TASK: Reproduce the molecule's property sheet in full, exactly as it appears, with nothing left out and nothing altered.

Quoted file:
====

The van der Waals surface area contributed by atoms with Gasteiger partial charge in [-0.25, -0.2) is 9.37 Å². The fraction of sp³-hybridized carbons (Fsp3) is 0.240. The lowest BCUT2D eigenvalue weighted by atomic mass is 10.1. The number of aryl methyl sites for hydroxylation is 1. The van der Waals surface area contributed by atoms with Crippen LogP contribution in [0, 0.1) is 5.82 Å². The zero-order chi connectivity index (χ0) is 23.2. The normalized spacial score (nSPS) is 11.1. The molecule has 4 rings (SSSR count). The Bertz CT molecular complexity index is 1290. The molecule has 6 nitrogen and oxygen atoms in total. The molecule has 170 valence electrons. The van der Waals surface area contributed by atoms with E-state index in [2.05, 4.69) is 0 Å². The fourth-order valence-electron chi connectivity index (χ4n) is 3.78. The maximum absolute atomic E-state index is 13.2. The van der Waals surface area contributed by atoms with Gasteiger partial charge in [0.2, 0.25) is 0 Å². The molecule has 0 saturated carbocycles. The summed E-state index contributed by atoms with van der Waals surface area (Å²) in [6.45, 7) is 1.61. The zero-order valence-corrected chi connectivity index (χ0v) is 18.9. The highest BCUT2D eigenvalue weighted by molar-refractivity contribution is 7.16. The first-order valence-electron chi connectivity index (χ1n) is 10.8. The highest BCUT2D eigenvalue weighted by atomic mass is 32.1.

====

The van der Waals surface area contributed by atoms with Gasteiger partial charge in [-0.25, -0.2) is 9.37 Å². The fraction of sp³-hybridized carbons (Fsp3) is 0.240. The lowest BCUT2D eigenvalue weighted by atomic mass is 10.1. The number of aryl methyl sites for hydroxylation is 1. The van der Waals surface area contributed by atoms with Crippen LogP contribution in [0, 0.1) is 5.82 Å². The zero-order chi connectivity index (χ0) is 23.2. The normalized spacial score (nSPS) is 11.1. The molecule has 4 rings (SSSR count). The Bertz CT molecular complexity index is 1290. The molecule has 6 nitrogen and oxygen atoms in total. The molecule has 170 valence electrons. The van der Waals surface area contributed by atoms with E-state index in [2.05, 4.69) is 0 Å². The fourth-order valence-electron chi connectivity index (χ4n) is 3.78. The maximum absolute atomic E-state index is 13.2. The van der Waals surface area contributed by atoms with Gasteiger partial charge in [0.2, 0.25) is 0 Å². The molecule has 0 saturated carbocycles. The summed E-state index contributed by atoms with van der Waals surface area (Å²) in [6.45, 7) is 1.61. The zero-order valence-corrected chi connectivity index (χ0v) is 18.9. The highest BCUT2D eigenvalue weighted by molar-refractivity contribution is 7.16. The first-order valence-electron chi connectivity index (χ1n) is 10.8. The highest BCUT2D eigenvalue weighted by atomic mass is 32.1.